This is the only direct address of the merits of Gould’s piece that Traister makes. But here is what Traister also said:
There is a storied history of bright women writers (many of whom are mentioned in a New York Observer article this week), from generational confessionalists like Joyce Maynard and Elizabeth Wurtzel to cultural critics like Katie Roiphe to novelists like Lucinda Rosenfeld and Marisha Pessl, who have been raised up as media darlings, photographed in appealing poses or in titillating features, and then ripped apart by critics (including, on more than one occasion, me).
But perhaps most maddening is the way the buildup of critical attention to a piece like Gould’s — or to a cultural phenomenon like “SATC” — only affirms that certain kinds of women, and only those kinds of women, are worth elevating to begin with, in part because of the delight people take in tearing them down.
Is this the criticism Gould’s referring to? Because I believe that under any reading this has absolutely nothing to do with Gould herself, and if anything, is making a point that runs parallel with Gould’s – our delight at tearing women down is the problem, and it is what is keeping certain women’s voices to be heard.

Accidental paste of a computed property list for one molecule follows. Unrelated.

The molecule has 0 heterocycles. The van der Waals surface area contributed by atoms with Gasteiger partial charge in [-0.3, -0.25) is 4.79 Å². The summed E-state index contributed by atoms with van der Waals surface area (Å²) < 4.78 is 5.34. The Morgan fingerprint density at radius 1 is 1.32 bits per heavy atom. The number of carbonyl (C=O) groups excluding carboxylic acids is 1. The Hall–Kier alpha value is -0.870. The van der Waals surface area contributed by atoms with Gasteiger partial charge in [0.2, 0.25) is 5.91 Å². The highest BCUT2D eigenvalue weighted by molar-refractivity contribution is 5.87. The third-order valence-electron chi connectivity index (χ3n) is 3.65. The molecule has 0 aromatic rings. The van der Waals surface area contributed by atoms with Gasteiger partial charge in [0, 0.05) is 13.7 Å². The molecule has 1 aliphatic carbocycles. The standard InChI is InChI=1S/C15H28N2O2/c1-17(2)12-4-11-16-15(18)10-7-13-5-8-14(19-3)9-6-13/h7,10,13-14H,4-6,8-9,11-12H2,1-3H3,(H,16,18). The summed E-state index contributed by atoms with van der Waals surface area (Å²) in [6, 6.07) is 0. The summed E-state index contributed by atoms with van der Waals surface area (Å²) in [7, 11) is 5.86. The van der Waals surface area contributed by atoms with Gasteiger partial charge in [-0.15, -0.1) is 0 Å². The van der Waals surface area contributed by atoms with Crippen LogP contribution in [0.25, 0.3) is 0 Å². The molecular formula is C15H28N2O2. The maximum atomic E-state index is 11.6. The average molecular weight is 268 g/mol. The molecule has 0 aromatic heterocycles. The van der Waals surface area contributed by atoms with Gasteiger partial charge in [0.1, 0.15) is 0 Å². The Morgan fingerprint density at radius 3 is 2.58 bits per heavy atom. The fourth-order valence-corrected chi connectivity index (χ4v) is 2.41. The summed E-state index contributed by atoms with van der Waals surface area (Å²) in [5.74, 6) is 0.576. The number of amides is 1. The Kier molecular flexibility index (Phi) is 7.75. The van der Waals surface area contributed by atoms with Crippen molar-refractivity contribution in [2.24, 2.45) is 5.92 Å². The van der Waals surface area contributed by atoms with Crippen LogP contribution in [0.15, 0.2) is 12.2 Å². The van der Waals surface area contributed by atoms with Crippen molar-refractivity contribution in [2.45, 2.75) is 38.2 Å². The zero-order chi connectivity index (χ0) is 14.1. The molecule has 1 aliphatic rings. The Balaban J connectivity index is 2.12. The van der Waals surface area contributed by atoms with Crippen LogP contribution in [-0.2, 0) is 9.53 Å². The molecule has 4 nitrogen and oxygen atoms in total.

But Gould is too wrapped up in the fact that Traister didn’t like her piece to notice this. Gould then offers certain half-thought “solutions” that raise more issues than she seems to realize. For example, quoth Gould:
Is this a real cause for concern? Is there really limited space for women’s writing voices? Some people, myself included, have pointed out that there is unlimited internet real estate available to anyone with the modicum of pioneering spirit necessary for staking out a URL. The opportunity for women’s writing to reach a wide audience online is limitless, at least in theory.
I don’t know Gould, but I have occasionally enjoyed her writing and loved her when she was at Gawker. However, if this is her idea of trenchant social analysis – just write a blog, anyone’ll listen! – I’m not sure her skill with words is going to get her very far. There are, in fact, hundred upon hundreds of websites out there written by women of all kinds. But Gould’s is the only one in recent memory that actually managed to land her a lead article in the NYT magazine. I don’t see anyone offering that kind of deal to the writers of most of the blogs you see linked to in our blogroll or in our posts, and in many cases – Fugitivus comes most quickly to mind – those people write with the same kind of lyricism and quality that Gould does. And what is Gould’s account for that? It can’t be her dismissive suggestion that they lack the “pioneering spirit” necessary to get their voices out there.